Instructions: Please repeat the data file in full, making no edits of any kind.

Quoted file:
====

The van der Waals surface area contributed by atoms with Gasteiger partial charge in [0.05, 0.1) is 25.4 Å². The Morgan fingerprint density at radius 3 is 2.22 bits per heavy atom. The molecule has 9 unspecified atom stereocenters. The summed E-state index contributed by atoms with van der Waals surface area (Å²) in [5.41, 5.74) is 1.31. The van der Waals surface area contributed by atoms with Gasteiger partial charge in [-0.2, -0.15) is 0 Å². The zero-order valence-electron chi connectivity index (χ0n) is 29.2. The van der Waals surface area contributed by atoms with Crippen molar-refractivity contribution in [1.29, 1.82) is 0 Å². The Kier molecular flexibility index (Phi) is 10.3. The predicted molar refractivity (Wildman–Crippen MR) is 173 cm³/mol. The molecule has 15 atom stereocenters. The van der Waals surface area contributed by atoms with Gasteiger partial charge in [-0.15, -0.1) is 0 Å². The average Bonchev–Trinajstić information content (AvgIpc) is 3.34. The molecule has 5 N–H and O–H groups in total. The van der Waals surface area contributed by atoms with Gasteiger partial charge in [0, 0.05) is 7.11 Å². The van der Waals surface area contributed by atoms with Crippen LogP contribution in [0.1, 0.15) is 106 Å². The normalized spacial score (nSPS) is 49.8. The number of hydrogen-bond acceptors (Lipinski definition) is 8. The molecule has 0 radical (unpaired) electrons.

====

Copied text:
The van der Waals surface area contributed by atoms with Gasteiger partial charge in [0.05, 0.1) is 25.4 Å². The Morgan fingerprint density at radius 3 is 2.22 bits per heavy atom. The molecule has 9 unspecified atom stereocenters. The summed E-state index contributed by atoms with van der Waals surface area (Å²) in [5.41, 5.74) is 1.31. The van der Waals surface area contributed by atoms with Gasteiger partial charge in [-0.2, -0.15) is 0 Å². The zero-order valence-electron chi connectivity index (χ0n) is 29.2. The van der Waals surface area contributed by atoms with Crippen molar-refractivity contribution in [1.29, 1.82) is 0 Å². The Kier molecular flexibility index (Phi) is 10.3. The predicted molar refractivity (Wildman–Crippen MR) is 173 cm³/mol. The molecule has 15 atom stereocenters. The van der Waals surface area contributed by atoms with Gasteiger partial charge in [-0.15, -0.1) is 0 Å². The average Bonchev–Trinajstić information content (AvgIpc) is 3.34. The molecule has 5 N–H and O–H groups in total. The van der Waals surface area contributed by atoms with Gasteiger partial charge in [0, 0.05) is 7.11 Å². The van der Waals surface area contributed by atoms with Crippen LogP contribution in [0.1, 0.15) is 106 Å². The normalized spacial score (nSPS) is 49.8. The number of hydrogen-bond acceptors (Lipinski definition) is 8. The molecule has 0 radical (unpaired) electrons.